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TNBC Pipeline Bursting With Effective Agents

Gina Columbus @ginacolumbusonc
Published: Wednesday, Jan 23, 2019

Meghna Trivedi, MD

Meghna Trivedi, MD

Three classes of drugs have demonstrated promising outcomes in patients with metastatic triple-negative breast cancer (TNBC), and phase III data and longer follow-up are anticipated to determine how these agents can be best utilized in this space, explained Meghna Trivedi, MD.

First, 2 PARP inhibitors have been added to the TNBC armamentarium for patients with BRCA-mutant tumors. Olaparib (Lynparza) was approved by the FDA in January 2018 for the treatment of patients with germline BRCA-positive, HER2-negative metastatic breast cancer who have previously received chemotherapy. In October 2018, the agency approved talazoparib (Talzenna) for patients with deleterious or suspected deleterious germline BRCA-mutated, HER2-negative locally advanced or metastatic breast cancer.

Immunotherapy has also shown clinical activity in patients with PD-L1–positive TNBC. Results of the phase III IMpassion130 trial showed that the addition of atezolizumab (Tecentriq) to nab-paclitaxel (Abraxane) reduced the risk of disease progression or death by 38% versus nab-paclitaxel alone in patients with unresectable locally advanced or metastatic PD-L1–positive TNBC.1 Based on these data, the FDA granted a priority review designation to a supplemental biologics license application for the frontline atezolizumab regimen in this patient population. Under the Prescription Drug User Fee Act, the FDA is scheduled to make its decision on the approval by March 12, 2019.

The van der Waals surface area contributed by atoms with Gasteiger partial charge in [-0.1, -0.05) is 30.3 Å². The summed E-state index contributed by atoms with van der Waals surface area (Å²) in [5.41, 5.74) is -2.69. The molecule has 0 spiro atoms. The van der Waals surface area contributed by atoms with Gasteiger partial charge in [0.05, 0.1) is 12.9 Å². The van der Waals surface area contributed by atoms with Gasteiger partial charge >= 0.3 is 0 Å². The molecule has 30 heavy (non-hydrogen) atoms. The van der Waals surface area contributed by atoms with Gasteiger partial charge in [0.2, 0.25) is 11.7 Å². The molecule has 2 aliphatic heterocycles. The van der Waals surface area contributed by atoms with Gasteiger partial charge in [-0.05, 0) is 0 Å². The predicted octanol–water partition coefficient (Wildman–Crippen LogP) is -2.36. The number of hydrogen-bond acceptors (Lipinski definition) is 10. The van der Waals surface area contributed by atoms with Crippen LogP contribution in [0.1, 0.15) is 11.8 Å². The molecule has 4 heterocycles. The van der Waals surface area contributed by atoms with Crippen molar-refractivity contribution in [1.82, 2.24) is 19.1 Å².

Moreover, antibody-drug conjugates have been investigated in this space. Sacituzumab govitecan was initially granted priority review designation status by the FDA, based on phase II data showing that the agent elicited a 34% objective response rate in patients with heavily pretreated mTNBC.2 However, in January 2019, the FDA issued a complete response letter to Immunomedics, the developer of the antibody-drug conjugate, regarding its biologics license application as a treatment for patients with metastatic TNBC who have received ≥2 prior therapies, citing chemistry, manufacturing, and control matters.

Phase I data for ladiratuzumab vedotin, a second antibody-drug conjugate, demonstrated 49%, 24%, and 10% estimated 3-, 6-, and 9-month progression-free survival (PFS) rates, respectively, in patients with heavily pretreated metastatic TNBC.3